If the Bible’s condemnation of an ancient race of giants and the supernatural entities who created them—in other words, the Nephilim and the “sons of God” from Genesis 6—was unique among the religious texts of the ancient world, you’d be right to be skeptical. But that happens not to be the case. Similar stories, told from slightly different perspectives, are attested in many of the cultures in the ancient Near East. Mesopotamians knew the Watchers as supernatural sages called apkallu. They were agents of the god Enki, lord of the abzu (“abyss”), who sent them into the world to deliver the gifts of civilization to humanity.
Despite this, the apkallu were considered potentially dangerous, capable of malicious witchcraft. An Assyrian exorcism text names two apkallus who angered gods and thus brought punishment on themselves and the land, and in a popular Mesopotamian text called the Epic of Erra, the chief deity Marduk tells of how he banished the apkallus to the abzu (after he caused the Flood!) and told them not to return to the earth. That’s exactly the punishment God decreed for the Watchers, likewise connected to the great deluge remembered for centuries across Mesopotamia.
Interestingly, the last four apkallus were described as partly human, and thus able to mate with human women, just like the Watchers and their offspring, the Nephilim.
The giants created by the lecherous Watchers were destroyed in the Flood of Noah. While the Bible doesn’t make this explicit, it’s implied in 1 Peter 3:18–20, where the apostle links the Flood to the angels who “formerly did not obey…in the days of Noah. The text in 1 Enoch, however, does specifically connect the Flood to the punishment of the Watchers and the evil acts of their children, the Nephilim.
Here’s the key to understanding why this is in the Bible at all: The neighbors of the ancient Hebrews, especially the Amorites who lived in and near Canaan, apparently believed that these mighty men of old were the ancestors of their kings. The spirits of the Nephilim were called rapha—Rephaim. What’s more, texts discovered at the Amorite kingdom of Ugarit, only translated within the last fifty years, indicate that the Amorites venerated these entities, summoned them through necromancy rituals, and believed that their kings joined their assembly after death.
While the Bible names tribes called Rephaim in the Transjordan, lands that later became the kingdoms of Ammon, Moab, and Edom, in the time of Abraham (around 1850 BC), it appears that by the Exodus the Rephaim were believed to be spirits of the venerated dead—except for Og, king of Bashan, who was called the last “of the remnant of the Rephaim.”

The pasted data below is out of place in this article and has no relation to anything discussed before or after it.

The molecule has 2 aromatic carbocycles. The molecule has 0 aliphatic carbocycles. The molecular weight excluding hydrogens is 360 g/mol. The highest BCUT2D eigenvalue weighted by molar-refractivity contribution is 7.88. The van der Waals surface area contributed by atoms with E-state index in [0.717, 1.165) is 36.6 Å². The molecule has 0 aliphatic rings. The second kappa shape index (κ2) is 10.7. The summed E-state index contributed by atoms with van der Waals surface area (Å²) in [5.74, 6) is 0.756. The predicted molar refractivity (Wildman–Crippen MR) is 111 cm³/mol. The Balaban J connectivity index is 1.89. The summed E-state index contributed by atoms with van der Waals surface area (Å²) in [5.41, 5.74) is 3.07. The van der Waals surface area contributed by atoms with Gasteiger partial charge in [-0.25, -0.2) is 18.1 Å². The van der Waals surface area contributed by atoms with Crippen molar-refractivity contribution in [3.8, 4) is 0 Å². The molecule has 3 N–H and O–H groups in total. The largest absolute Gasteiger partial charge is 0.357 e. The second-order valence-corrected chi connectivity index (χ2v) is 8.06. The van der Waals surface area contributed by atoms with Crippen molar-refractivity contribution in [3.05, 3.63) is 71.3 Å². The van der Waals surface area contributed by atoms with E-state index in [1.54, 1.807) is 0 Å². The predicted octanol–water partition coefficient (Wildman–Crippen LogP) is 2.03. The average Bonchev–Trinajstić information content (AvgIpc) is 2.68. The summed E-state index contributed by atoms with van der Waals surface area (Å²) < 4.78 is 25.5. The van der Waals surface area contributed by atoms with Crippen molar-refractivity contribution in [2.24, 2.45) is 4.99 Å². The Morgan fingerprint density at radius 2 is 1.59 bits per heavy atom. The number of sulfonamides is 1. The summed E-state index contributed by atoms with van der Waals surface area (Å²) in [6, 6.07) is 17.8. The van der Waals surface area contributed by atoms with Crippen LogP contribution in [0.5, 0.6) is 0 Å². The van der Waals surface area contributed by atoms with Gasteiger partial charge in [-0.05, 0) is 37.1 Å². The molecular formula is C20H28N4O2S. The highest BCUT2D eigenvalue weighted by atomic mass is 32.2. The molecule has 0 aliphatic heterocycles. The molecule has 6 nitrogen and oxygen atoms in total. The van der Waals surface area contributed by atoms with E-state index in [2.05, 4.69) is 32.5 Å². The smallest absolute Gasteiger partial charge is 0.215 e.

Here is where we differ with some Christian researchers: We do not believe the Rephaim and Anakim encountered by the Israelites were literal blood descendants of the pre-Flood Nephilim. They were tribes who worshiped their spirits in the deluded belief that those demons were their heroic royal ancestors. So, when 1 Chronicles 20:4–8 and 2 Samuel 21:15–20 refer to Goliath and other Philistine “descendants of the giants” (yĕlîdê hārāpâ), it’s in the spiritual sense. These “sons of Rapha” were an elite warrior cult dedicated to the mighty men who were of old.
Likewise, the Anakim, who are identified with the Rephaim in the books of Deuteronomy and Joshua, appear to have been a class of pagan warrior kings rather than supernaturally big. Contrary to the popular explanation that anak means “long-necked,” it actually derives from a Greek word, anax (“god,” “hero,” or “master of the house”). “Anakim,” then, was a title roughly meaning “lords” or “rulers,” and the “sons of Anak” were a warrior elite who ruled the hill country of Judah and Israel.
Veneration of the dead among the ancient Amorites was an integral part of their culture. A monthly ritual called kispum summoned dead ancestors to a ritual meal, which we’ll describe in detail in a future article. The kispum took on greater importance when it came to their dead kings; while the dead were dangerous if they were unhappy, dead royals were especially menacing. They posed a threat to the ruler himself, and that was a problem that could affect the entire kingdom. Bedeviled kings weren’t just a threat to their families; everyone in the kingdom suffered when a ruler was tormented by angry spirits.
The standard practice in the ancient Near East was to perform the kispum rite twice a month for kings, usually on the 15th and 30th. As with the family kispum, long-dead rulers had to be called to the meal by name. Forgetting the dead meant their spirits were unsettled and thus unpredictable. Proper performance of the ritual was key to maintaining the health and stability of the realm.